Keandre Lewis shown on the first day of classes.
Courtesy of Golin
Keondre Lewis shown on the first day of classes.
 This September is Lewis’ first year teaching. He’s teaching second grade in the same district where he was once a student.  

Why increase?  

The lack of diverse teachers in Lewis’s classes growing up had a lasting impact on him.  

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“I looked back at my educational journey, growing up in a diverse community. I struggled and really didn’t see teachers that looked like me or my friends. That was a big part of why I went into education,” Lewis said. 

Seeing teachers that look like you makes a big difference, both Lewis and Cannon feel. And there is data to back up the feeling.

Studies show that if Black student has a Black teacher by the third grade, they are 13% more likely to enroll in college. If a Black student has two Black teachers by third grade, they are 32% more likely to enroll in college. 

“A lot of my Black boys have been super excited to be a part of school. During open house, one of my kids, who had never seen me before, walked in the room, and his parents and family were trailing. The first thing that I see from him is we make eye contact. He just goes, ‘yes,’” Lewis said.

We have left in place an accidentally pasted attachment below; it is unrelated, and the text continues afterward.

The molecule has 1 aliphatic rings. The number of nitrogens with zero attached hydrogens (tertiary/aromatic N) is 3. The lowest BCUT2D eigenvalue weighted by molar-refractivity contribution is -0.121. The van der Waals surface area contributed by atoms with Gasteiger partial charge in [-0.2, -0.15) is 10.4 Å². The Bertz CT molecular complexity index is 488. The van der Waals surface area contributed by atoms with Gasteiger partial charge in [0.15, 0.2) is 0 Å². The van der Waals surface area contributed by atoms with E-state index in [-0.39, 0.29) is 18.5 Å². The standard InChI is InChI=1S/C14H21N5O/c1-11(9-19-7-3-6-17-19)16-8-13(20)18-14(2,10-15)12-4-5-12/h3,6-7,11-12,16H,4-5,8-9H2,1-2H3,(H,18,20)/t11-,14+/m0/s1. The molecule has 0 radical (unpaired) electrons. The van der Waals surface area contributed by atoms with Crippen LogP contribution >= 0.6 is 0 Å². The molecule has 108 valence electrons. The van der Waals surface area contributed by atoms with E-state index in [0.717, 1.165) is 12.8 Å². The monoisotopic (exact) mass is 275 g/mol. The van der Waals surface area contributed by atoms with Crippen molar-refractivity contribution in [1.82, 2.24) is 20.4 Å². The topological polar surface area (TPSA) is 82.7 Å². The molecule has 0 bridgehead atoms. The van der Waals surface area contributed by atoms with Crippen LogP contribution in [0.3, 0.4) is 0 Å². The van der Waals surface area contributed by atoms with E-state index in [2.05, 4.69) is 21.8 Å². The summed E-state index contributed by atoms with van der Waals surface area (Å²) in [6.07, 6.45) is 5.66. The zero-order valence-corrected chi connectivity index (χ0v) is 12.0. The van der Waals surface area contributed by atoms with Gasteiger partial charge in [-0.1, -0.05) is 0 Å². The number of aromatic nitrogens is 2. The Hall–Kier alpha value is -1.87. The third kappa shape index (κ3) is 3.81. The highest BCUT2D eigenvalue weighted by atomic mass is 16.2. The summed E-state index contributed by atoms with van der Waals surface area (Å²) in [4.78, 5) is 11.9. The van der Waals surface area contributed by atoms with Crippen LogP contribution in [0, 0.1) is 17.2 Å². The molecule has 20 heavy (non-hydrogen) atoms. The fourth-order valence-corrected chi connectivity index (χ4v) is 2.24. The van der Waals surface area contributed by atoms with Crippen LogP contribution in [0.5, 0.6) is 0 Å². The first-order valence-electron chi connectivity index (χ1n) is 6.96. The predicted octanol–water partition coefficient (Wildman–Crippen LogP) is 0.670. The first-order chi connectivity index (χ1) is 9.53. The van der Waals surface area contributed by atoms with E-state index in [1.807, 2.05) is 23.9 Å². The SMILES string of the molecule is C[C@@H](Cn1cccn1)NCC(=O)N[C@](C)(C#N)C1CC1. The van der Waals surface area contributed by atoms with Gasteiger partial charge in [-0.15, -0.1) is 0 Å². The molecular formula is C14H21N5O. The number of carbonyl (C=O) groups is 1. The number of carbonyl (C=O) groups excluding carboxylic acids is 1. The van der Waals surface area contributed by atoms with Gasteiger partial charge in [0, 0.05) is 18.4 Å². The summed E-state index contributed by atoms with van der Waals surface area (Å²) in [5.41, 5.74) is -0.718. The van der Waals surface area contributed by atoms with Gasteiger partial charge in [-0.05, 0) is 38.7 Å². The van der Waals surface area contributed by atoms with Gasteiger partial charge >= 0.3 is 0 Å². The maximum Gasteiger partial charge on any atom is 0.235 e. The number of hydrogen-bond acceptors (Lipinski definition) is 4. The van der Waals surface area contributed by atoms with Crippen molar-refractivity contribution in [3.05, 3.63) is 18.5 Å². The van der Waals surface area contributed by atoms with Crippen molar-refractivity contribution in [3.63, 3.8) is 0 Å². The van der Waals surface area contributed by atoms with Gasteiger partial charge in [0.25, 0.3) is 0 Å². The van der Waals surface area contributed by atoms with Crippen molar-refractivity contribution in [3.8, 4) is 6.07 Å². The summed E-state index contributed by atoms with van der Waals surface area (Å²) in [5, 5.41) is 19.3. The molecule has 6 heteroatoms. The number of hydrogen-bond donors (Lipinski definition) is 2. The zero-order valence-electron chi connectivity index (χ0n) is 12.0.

Not only does it help youth be excited about school, but it also helps people build and strengthen their cultural identity.  

“Students need to see people who look like them, especially early on,” Flynn said. “That’s why elementary is our focus and not the entire scope of K-12. Having those people early on who can help you build that love for learning or build an affinity for school and can support you and help you build a strong, positive racial identity is critically important, especially in a place like Minnesota where disparities are so pervasive.”